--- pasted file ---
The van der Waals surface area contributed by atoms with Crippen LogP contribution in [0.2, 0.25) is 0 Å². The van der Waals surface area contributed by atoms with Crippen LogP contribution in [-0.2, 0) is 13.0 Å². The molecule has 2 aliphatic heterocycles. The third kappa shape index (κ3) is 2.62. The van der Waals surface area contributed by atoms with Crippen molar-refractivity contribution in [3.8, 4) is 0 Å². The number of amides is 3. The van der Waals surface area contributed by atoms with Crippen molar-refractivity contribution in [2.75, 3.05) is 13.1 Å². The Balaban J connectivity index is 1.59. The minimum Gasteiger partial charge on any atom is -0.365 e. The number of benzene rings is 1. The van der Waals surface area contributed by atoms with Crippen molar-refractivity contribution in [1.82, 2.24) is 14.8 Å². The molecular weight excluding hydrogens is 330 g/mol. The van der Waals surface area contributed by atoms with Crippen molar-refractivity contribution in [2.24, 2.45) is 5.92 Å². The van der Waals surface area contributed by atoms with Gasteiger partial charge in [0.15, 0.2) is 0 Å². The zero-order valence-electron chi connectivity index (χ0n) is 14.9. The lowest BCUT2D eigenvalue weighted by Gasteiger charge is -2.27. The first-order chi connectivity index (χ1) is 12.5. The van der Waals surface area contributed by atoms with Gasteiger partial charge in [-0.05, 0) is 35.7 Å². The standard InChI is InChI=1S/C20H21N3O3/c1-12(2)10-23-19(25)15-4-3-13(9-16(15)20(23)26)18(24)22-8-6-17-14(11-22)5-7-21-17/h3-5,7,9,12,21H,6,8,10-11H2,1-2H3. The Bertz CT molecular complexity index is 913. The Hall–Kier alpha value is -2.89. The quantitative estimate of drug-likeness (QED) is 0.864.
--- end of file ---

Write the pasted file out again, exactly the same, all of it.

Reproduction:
The van der Waals surface area contributed by atoms with Crippen LogP contribution in [0.2, 0.25) is 0 Å². The van der Waals surface area contributed by atoms with Crippen LogP contribution in [-0.2, 0) is 13.0 Å². The molecule has 2 aliphatic heterocycles. The third kappa shape index (κ3) is 2.62. The van der Waals surface area contributed by atoms with Crippen molar-refractivity contribution in [3.8, 4) is 0 Å². The number of amides is 3. The van der Waals surface area contributed by atoms with Crippen molar-refractivity contribution in [2.75, 3.05) is 13.1 Å². The Balaban J connectivity index is 1.59. The minimum Gasteiger partial charge on any atom is -0.365 e. The number of benzene rings is 1. The van der Waals surface area contributed by atoms with Crippen molar-refractivity contribution in [1.82, 2.24) is 14.8 Å². The molecular weight excluding hydrogens is 330 g/mol. The van der Waals surface area contributed by atoms with Crippen molar-refractivity contribution in [2.24, 2.45) is 5.92 Å². The van der Waals surface area contributed by atoms with Gasteiger partial charge in [0.15, 0.2) is 0 Å². The zero-order valence-electron chi connectivity index (χ0n) is 14.9. The lowest BCUT2D eigenvalue weighted by Gasteiger charge is -2.27. The first-order chi connectivity index (χ1) is 12.5. The van der Waals surface area contributed by atoms with Gasteiger partial charge in [-0.05, 0) is 35.7 Å². The standard InChI is InChI=1S/C20H21N3O3/c1-12(2)10-23-19(25)15-4-3-13(9-16(15)20(23)26)18(24)22-8-6-17-14(11-22)5-7-21-17/h3-5,7,9,12,21H,6,8,10-11H2,1-2H3. The Bertz CT molecular complexity index is 913. The Hall–Kier alpha value is -2.89. The quantitative estimate of drug-likeness (QED) is 0.864.